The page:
Opportunities to Reduce Stress for Parents of Kids With Autism

Opportunities to Reduce Stress for Parents of Kids With Autism 1024 683 Katie Brind'Amour, PhD, MS, CHES

Research suggests parenting self-efficacy and family resources influence parental stress levels, offering potential modifiable targets for clinicians aiming to help families thrive.


A study led by pediatric psychology experts at Nationwide Children’s Hospital has confirmed that parenting self-efficacy is associated with parental stress levels in families of children with autism, and that parenting self-efficacy is even more important for families with fewer resources (social, financial and otherwise). The study also suggests that externalizing behavior problems in children — such as hitting, aggression and other disruptive behaviors — were linked with lower parenting self-efficacy and increased stress.

The study, published in the Journal of Autism and Developmental Disorders, supports a role for parent training to improve self-efficacy, especially in families with fewer resources.

“Part of the relationship between challenging behaviors in a child and parental stress can be explained by parenting levels of self-efficacy, and family resources then moderate how strong this relationship is,” explains lead author Kevin Stephenson, PhD, an autism and parenting self-efficacy specialist and a pediatric psychologist in the Department of Psychiatry and Behavioral Health at Nationwide Children’s. “Parenting self-efficacy is even more important when families don’t have a lot of resources available to them. Those are the families we need to reach out to and help the most.”

The findings come from a study of 132 Medicaid-eligible children with autism spectrum disorder (ASD) whose families completed survey tools to evaluate ASD symptoms, intellectual functioning, child adaptive functioning, internalizing and externalizing behavior problems, parenting stress, parenting self-efficacy and family resources (via the freely available Family Resource Scale — Revised, which included financial considerations as well as leisure, social support, transportation and food security, and other factors not evident by income alone).

The team then used structural equation modeling based on their hypothesized interactions between the types of challenging behavior, parental stress, self-efficacy and family resources. The best-fit model identified through iterative changes reinforced an increased level of parental stress related to child externalizing behaviors. It also suggests that greater resource strain is associated with lower parenting self-efficacy, which in turn may increase risk for parental stress.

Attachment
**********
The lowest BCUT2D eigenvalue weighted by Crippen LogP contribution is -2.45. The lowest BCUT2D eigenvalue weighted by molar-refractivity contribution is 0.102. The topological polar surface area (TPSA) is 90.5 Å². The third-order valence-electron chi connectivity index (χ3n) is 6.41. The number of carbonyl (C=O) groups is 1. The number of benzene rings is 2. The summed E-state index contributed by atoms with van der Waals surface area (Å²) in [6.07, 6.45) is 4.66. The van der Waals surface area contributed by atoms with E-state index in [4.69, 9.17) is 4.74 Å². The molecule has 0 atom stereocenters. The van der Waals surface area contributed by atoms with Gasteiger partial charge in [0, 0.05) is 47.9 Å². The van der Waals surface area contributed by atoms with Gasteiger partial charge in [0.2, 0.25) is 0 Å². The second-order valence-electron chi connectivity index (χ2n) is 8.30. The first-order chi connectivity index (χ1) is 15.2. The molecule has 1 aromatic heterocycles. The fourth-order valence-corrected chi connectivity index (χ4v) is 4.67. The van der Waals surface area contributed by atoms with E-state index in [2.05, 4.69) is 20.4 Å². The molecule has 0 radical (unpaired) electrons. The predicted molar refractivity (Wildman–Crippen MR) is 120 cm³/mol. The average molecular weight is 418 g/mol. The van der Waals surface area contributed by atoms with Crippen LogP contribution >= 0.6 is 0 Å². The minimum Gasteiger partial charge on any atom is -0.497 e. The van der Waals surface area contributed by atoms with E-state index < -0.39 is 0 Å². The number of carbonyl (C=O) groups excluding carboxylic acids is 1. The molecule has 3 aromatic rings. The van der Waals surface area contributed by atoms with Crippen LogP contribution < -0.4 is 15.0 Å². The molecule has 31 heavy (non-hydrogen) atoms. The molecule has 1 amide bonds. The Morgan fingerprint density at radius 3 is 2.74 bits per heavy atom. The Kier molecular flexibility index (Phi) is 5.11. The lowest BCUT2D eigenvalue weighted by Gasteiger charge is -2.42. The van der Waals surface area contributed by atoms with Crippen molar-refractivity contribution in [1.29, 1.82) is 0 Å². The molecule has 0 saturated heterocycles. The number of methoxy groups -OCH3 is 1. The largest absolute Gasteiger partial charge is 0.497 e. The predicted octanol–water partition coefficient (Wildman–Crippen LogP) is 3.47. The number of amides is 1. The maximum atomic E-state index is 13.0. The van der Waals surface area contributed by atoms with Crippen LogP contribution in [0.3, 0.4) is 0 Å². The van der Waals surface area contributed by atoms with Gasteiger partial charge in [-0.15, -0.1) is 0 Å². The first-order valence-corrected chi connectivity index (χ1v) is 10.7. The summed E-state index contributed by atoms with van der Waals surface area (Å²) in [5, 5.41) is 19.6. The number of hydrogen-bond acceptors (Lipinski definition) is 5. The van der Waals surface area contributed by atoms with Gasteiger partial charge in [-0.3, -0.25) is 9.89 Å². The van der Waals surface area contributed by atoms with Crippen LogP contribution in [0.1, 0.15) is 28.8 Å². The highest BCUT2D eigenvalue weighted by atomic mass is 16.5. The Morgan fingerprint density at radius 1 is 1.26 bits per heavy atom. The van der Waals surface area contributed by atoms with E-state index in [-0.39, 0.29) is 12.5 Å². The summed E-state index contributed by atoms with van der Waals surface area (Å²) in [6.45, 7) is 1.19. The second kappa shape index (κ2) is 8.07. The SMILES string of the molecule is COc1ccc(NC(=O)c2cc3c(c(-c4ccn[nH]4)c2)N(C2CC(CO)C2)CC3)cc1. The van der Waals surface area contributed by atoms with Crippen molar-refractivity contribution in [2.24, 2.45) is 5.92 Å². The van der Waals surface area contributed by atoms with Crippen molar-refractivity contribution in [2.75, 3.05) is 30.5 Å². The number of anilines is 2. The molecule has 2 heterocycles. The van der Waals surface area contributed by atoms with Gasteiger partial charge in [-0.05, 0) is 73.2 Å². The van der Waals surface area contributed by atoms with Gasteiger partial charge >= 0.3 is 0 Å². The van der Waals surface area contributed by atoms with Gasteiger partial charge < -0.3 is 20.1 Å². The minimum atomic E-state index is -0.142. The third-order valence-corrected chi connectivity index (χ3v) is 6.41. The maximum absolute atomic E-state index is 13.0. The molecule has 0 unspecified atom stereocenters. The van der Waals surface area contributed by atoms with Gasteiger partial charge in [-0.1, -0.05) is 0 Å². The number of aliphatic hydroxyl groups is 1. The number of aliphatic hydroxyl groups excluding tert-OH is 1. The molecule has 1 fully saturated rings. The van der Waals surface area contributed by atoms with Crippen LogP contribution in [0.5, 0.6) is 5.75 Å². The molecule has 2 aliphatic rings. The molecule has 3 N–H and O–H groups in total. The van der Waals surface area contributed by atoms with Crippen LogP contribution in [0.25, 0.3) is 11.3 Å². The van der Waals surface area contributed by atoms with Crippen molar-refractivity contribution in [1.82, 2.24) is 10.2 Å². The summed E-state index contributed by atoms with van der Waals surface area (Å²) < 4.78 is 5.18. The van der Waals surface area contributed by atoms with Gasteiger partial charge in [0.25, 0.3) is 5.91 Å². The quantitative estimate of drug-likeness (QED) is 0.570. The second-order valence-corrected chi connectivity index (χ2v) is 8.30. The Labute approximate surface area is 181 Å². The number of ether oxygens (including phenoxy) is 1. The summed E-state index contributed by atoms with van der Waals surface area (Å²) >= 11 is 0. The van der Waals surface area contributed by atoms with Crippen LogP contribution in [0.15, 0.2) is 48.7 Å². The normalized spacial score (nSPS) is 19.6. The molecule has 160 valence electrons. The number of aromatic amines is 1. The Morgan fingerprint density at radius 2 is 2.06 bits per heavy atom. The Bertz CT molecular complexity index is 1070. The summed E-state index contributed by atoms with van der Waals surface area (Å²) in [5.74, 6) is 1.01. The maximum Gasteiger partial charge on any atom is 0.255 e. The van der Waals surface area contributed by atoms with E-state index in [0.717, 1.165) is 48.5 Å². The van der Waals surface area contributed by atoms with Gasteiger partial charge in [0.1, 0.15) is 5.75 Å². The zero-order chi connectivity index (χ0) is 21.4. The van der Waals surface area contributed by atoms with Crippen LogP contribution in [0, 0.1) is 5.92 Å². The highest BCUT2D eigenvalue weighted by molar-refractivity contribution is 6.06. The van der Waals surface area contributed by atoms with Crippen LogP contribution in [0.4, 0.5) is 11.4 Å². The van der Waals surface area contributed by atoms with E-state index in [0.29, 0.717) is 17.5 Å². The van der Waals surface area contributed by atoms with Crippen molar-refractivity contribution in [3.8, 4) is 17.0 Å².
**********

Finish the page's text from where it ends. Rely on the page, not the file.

“The main takeaway is that we should be considering family resources when we meet with them — what tools do they have externally as well as internally, in terms of self-efficacy and their perceived ability to meet their challenges,” says Dr. Stephenson, who uses formal self-efficacy training rubrics with parents as part of his research and clinical care programs. Improved self-efficacy through learning evidence-based parenting skills, he says, can reduce parental stress and simultaneously reduce externalizing behaviors in children.

This study was one of few in the ASD literature to include a diverse population; results were similar across racial and ethnic groups and across families with children exhibiting intellectual disabilities.

The model was based on cross-sectional data, but Dr. Stephenson and his colleagues at Nationwide Children’s have already begun collecting data to examine these elements longitudinally to get a better understanding of causality.



Stephenson KG, Fenning RM, Macklin EA, Lu F, Norris M, Steinberg-Epstein R, Butter EM. Child Behavior Problems and Parenting Stress in Underserved Families of Children with ASD: Investigation of Family Resources and Parenting Self-efficacy. J Autism Dev Disord. 2023 Oct;53(10):3787-3798. doi: 10.1007/s10803-022-05681-1. Epub 2022 Jul 25. PMID: 35879640.

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About the author

Katherine (Katie) Brind’Amour is a freelance medical and health science writer based in Pennsylvania. She has written about nearly every therapeutic area for patients, doctors and the general public. Dr. Brind’Amour specializes in health literacy and patient education. She completed her BS and MS degrees in Biology at Arizona State University and her PhD in Health Services Management and Policy at The Ohio State University. She is a Certified Health Education Specialist and is interested in health promotion via health programs and the communication of medical information.